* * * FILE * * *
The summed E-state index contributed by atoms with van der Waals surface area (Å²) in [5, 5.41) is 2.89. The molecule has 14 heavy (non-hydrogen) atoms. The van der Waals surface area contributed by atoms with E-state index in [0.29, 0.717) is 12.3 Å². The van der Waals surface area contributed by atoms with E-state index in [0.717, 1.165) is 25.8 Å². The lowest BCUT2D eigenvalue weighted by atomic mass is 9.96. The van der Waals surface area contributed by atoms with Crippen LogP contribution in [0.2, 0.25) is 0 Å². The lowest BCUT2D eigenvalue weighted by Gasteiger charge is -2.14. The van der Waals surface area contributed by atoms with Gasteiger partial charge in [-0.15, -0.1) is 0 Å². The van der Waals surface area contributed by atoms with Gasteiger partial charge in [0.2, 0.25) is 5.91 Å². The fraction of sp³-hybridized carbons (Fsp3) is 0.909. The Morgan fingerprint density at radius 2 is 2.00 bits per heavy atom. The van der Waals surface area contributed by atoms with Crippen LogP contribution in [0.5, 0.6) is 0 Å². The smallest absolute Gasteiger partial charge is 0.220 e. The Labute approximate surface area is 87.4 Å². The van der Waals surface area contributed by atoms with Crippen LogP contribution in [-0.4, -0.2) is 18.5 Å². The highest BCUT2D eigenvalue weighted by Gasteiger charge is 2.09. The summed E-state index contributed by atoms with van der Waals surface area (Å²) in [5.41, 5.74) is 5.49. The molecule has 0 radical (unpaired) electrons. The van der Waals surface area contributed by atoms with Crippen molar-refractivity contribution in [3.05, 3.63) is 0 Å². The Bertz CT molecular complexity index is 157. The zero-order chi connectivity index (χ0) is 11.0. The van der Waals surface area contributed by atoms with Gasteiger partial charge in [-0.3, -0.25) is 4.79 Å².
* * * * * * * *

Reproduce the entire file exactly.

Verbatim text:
The summed E-state index contributed by atoms with van der Waals surface area (Å²) in [5, 5.41) is 2.89. The molecule has 14 heavy (non-hydrogen) atoms. The van der Waals surface area contributed by atoms with E-state index in [0.29, 0.717) is 12.3 Å². The van der Waals surface area contributed by atoms with E-state index in [0.717, 1.165) is 25.8 Å². The lowest BCUT2D eigenvalue weighted by atomic mass is 9.96. The van der Waals surface area contributed by atoms with Crippen LogP contribution in [0.2, 0.25) is 0 Å². The lowest BCUT2D eigenvalue weighted by Gasteiger charge is -2.14. The van der Waals surface area contributed by atoms with Gasteiger partial charge in [-0.15, -0.1) is 0 Å². The van der Waals surface area contributed by atoms with Gasteiger partial charge in [0.2, 0.25) is 5.91 Å². The fraction of sp³-hybridized carbons (Fsp3) is 0.909. The Morgan fingerprint density at radius 2 is 2.00 bits per heavy atom. The van der Waals surface area contributed by atoms with Crippen LogP contribution in [0.5, 0.6) is 0 Å². The smallest absolute Gasteiger partial charge is 0.220 e. The Labute approximate surface area is 87.4 Å². The van der Waals surface area contributed by atoms with Crippen LogP contribution in [-0.4, -0.2) is 18.5 Å². The highest BCUT2D eigenvalue weighted by Gasteiger charge is 2.09. The summed E-state index contributed by atoms with van der Waals surface area (Å²) in [5.41, 5.74) is 5.49. The molecule has 0 radical (unpaired) electrons. The van der Waals surface area contributed by atoms with Crippen molar-refractivity contribution in [3.05, 3.63) is 0 Å². The Bertz CT molecular complexity index is 157. The zero-order chi connectivity index (χ0) is 11.0. The van der Waals surface area contributed by atoms with Gasteiger partial charge in [-0.3, -0.25) is 4.79 Å².